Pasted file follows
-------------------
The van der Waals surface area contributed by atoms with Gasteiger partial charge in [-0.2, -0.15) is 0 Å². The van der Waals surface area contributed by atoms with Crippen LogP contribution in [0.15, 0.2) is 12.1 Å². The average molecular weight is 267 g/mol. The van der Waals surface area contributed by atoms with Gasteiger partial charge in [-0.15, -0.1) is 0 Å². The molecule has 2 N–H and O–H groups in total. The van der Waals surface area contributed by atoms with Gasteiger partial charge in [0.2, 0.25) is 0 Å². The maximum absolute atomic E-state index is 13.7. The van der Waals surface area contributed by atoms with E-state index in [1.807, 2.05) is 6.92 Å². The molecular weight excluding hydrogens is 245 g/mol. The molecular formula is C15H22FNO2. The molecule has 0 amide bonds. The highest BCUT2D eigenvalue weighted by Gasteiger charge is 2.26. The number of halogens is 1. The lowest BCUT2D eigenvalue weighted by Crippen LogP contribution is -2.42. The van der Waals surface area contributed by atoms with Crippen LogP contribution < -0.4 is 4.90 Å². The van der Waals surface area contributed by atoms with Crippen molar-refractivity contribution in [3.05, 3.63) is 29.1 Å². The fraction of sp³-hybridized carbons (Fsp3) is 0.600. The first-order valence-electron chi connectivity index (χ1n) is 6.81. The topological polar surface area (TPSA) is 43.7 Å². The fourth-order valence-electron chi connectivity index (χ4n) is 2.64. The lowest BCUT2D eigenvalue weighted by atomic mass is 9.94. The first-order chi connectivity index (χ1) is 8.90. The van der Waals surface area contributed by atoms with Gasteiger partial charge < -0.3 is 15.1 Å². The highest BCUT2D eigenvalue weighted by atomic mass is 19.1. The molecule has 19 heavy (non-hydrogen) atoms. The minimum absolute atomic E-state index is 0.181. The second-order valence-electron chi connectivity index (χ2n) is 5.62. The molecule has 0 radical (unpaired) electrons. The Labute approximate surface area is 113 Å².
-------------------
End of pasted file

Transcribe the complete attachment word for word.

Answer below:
The van der Waals surface area contributed by atoms with Gasteiger partial charge in [-0.2, -0.15) is 0 Å². The van der Waals surface area contributed by atoms with Crippen LogP contribution in [0.15, 0.2) is 12.1 Å². The average molecular weight is 267 g/mol. The van der Waals surface area contributed by atoms with Gasteiger partial charge in [-0.15, -0.1) is 0 Å². The molecule has 2 N–H and O–H groups in total. The van der Waals surface area contributed by atoms with Gasteiger partial charge in [0.2, 0.25) is 0 Å². The maximum absolute atomic E-state index is 13.7. The van der Waals surface area contributed by atoms with E-state index in [1.807, 2.05) is 6.92 Å². The molecular weight excluding hydrogens is 245 g/mol. The molecular formula is C15H22FNO2. The molecule has 0 amide bonds. The highest BCUT2D eigenvalue weighted by Gasteiger charge is 2.26. The number of halogens is 1. The lowest BCUT2D eigenvalue weighted by Crippen LogP contribution is -2.42. The van der Waals surface area contributed by atoms with Crippen LogP contribution < -0.4 is 4.90 Å². The van der Waals surface area contributed by atoms with Crippen molar-refractivity contribution in [3.05, 3.63) is 29.1 Å². The fraction of sp³-hybridized carbons (Fsp3) is 0.600. The first-order valence-electron chi connectivity index (χ1n) is 6.81. The topological polar surface area (TPSA) is 43.7 Å². The fourth-order valence-electron chi connectivity index (χ4n) is 2.64. The lowest BCUT2D eigenvalue weighted by atomic mass is 9.94. The first-order chi connectivity index (χ1) is 8.90. The van der Waals surface area contributed by atoms with Gasteiger partial charge < -0.3 is 15.1 Å². The highest BCUT2D eigenvalue weighted by atomic mass is 19.1. The molecule has 19 heavy (non-hydrogen) atoms. The minimum absolute atomic E-state index is 0.181. The second-order valence-electron chi connectivity index (χ2n) is 5.62. The molecule has 0 radical (unpaired) electrons. The Labute approximate surface area is 113 Å².